2,000 Years of Partying: The Brief History and Economics of Spring Break

The long shadow of March mayhem, from ancient Greek festivals to white Florida beaches -- and into the tax coffers of Bay County

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Reuters

Like Western democracy, Socratic philosophy, written histories, epic poetry, and every other foundational pillar of high culture, spring break began in ancient Greece.

Called "Anthestreria" by the local teens, and their parents, it was a festival dedicated to Dionysus, the god of wine and whoopee and just about every excuse to party. For three days, people would dance, singers would perform, women would deck themselves with flowers, and Greek men would compete to see who could be the fastest to drain a cup of red wine.

Two thousand years later, practically nothing has changed except our taste in chugging alcohol. While Anthestreria is immortalized in terracotta wine vessels in world-class museums (below), you might think today's spring break rituals are as easily forgotten by history as they are by memory-blighted college students. But for the American cities that host students, the impact is not so brief, as John Laurie explained in his fascinating economic study Spring Break: The Economic, Socio-Cultural and Public Governance Impacts of College Students on Spring Break Host Locations.

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The paper begins, as spring break did, in Greece, before the rise of Christianity put an end to kylix head-stands and other childish things for two thousand years. It wasn't until the mid-twentieth century that modern spring break emerged. In 1934, Sam Ingram, a Colgate College swim coach, was looking for a warm place to keep his swimmers in shape. He chose the small, quiet town of Ft. Lauderdale, Florida. More swimming instructors followed. During World War II, rich Ivy League students, who occasionally visited Bermuda during their spring breaks, were suddenly spooked by rumors of German U-Boats roaming the Caribbean. The best intracontinental alternative was to meet up with the swimmer co-eds in Florida. And so, Ft. Lauderdale became the first official home of the American Anthestreria tradition.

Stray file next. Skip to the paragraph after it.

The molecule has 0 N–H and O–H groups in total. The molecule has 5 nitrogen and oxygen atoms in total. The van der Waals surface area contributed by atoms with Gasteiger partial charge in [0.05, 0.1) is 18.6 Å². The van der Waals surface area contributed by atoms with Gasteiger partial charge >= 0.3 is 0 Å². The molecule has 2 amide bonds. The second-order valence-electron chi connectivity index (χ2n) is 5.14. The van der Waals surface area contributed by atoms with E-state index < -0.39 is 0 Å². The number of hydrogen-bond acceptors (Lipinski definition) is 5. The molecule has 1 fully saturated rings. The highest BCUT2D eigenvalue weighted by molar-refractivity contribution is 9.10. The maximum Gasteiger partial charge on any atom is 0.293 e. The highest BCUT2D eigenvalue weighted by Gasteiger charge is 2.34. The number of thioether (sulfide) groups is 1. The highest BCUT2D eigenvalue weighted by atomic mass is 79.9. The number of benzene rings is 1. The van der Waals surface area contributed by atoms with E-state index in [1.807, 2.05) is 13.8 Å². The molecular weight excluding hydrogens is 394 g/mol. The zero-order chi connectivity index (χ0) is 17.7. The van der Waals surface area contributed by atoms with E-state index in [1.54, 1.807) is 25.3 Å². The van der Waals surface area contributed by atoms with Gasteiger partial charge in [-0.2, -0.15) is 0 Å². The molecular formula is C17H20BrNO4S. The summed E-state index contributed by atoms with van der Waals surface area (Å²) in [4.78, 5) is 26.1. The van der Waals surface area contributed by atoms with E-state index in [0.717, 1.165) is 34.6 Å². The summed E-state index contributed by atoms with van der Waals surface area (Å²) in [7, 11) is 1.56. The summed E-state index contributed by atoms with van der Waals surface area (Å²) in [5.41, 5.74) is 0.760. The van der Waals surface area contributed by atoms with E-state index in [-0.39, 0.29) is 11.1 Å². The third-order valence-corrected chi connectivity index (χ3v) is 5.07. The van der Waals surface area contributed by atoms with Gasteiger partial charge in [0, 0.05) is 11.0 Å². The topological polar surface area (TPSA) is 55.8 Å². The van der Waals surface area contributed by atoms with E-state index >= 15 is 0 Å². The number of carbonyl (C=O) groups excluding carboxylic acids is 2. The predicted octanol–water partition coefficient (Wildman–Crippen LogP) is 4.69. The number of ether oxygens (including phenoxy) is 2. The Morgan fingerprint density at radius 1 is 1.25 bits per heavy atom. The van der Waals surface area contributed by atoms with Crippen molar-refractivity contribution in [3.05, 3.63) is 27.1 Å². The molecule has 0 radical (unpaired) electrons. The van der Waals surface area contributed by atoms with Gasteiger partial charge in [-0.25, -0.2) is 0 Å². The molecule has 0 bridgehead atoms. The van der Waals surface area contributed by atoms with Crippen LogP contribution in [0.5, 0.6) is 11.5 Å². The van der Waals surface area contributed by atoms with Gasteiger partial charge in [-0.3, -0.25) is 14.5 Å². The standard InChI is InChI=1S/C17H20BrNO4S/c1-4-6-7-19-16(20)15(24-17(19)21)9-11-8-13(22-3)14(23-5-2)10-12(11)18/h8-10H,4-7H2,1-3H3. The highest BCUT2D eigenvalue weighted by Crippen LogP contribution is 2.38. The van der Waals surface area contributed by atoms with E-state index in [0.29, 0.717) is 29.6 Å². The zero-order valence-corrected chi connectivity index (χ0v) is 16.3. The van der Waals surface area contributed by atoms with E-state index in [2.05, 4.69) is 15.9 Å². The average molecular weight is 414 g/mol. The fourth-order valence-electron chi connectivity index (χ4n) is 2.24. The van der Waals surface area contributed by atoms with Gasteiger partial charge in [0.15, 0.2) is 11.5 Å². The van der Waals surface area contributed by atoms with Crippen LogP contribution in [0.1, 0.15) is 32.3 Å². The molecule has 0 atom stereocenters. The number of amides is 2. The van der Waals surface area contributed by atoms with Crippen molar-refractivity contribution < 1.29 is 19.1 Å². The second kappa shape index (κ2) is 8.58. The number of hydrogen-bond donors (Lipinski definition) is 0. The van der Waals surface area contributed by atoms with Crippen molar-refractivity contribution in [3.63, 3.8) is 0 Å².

The Spring Break Effect
Fast-forward six decades and, by the early 2000s, nearly 40 percent of college students travel en masse for spring break, spending "nearly $1 billion" in Florida and Texas alone, according to Laurie. In addition to the peculiar joy of reading a paper with these sort of topic sentences -- "Spring Break has a temporal as well as descriptive definition" -- it makes a substantive point about the economic benefits of spring break to the cities receiving hoards of boozing college students.

The spring break effect is, in a word, meh.

But how exactly do you measure "the spring break effect"? Laurie graphs sales taxes and hotel development taxes for various undergrad hotspots in Florida, Texas, and Arizona. His overall conclusions are:

(1) Spring break can be great for some small businesses and bars that make their money selling cheap rooms and liquor on volume; BUT ...

(2) It's not a dependable revenue generator for the counties at large, which suggests the economic benefits of the event are overrated, even for the most popular destinations; AND ...

(3) The only local industry that is clearly and consistently stimulated by spring break is law enforcement.

What Hath Spring Break Wrought? The Panama City Story
Just inside the armpit of Florida's panhandle, looking into the Gulf of Mexico, sits Panama City Beach, the "spring break capital of the world." Every year, the area draws up to 500,000 college students -- that's 42 co-eds for every city resident counted in the 2010 Census. For many years, Panama City has been MTV's home base for spring break coverage, and partiers spend $170 million during six-week period, according to a 2004 study.

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Derek Thompson is a senior editor at The Atlantic, where he writes about economics, labor markets, and the entertainment business.

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